Hayfield is situated in the centre of England at the foot of the Kinder Massif the southern most point of the Pennine Chain
On the Summit of Kinder Low which looks down the valley is a Bowl Barrow* of a style dating from 2400-1500BCE the late Neolithic to late Bronze Age.
The road (A624) which crosses the river Sett in what is now the centre of the settlement of Hayfield connected the Roman forts of Aqua Arnemetia (Buxton) to the south and Melandra (Glossop) to the north
The first written record of the place is to be found in the Doomsday Book when it was called 'Hedfeld' and was a natural clearing in the vast forest that once covered the whole of this area of North Derbyshire
It had no Lord of the Manor and 'tithes were paid to the Abbot of Basingwerke at Holywell in North Wales The Victorian Church in the centre of Hayfield was built on top of the first which dates form the 14th Ctry when in 1386 King Richard II granted 'land between the two rivers' (the Sett and Phoside) for a Church to be built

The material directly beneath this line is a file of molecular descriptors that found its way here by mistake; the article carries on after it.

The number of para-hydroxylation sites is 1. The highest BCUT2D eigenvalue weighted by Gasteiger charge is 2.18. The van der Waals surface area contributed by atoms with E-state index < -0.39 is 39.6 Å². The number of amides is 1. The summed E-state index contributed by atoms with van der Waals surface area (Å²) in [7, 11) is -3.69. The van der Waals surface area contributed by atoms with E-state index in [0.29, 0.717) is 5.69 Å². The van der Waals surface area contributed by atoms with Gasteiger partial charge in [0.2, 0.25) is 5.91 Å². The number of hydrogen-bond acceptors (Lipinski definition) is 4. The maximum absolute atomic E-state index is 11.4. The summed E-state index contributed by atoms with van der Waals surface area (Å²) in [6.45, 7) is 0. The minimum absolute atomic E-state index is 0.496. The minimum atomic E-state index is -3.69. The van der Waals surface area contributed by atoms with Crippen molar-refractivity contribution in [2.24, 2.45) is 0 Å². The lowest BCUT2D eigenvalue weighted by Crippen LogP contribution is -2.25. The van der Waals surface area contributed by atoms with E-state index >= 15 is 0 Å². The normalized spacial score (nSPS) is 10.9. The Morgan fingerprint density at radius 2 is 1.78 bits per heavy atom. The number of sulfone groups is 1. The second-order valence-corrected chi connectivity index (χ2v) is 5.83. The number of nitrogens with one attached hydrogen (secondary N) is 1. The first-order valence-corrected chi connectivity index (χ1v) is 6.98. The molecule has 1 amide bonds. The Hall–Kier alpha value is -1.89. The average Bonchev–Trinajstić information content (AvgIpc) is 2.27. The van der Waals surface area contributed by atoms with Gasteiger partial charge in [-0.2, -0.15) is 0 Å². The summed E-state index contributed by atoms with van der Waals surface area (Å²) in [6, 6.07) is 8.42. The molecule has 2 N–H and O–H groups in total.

The 'Sett' was a much more substantial river in those days running through what became the centre of the village and had such power that it swept away at least two earlier bridges built on the site of the existing which dates from 1837
The Sett was eventually tamed in 1911 when an earth Dam was constructed in the Kinder Valley forming a Reservoir to supply Stockport with drinking water.
The other river 'Phoside brook' runs down a stone culvert under The Bulls Head Inn to appear for a few yards between the Inn and Steeple End Fold before it disappears under Station Road and the Church to reappear below the Waterfall and can be seen from the memorial gardens emerging from under Walk Mill
* Scheduled monument No 23271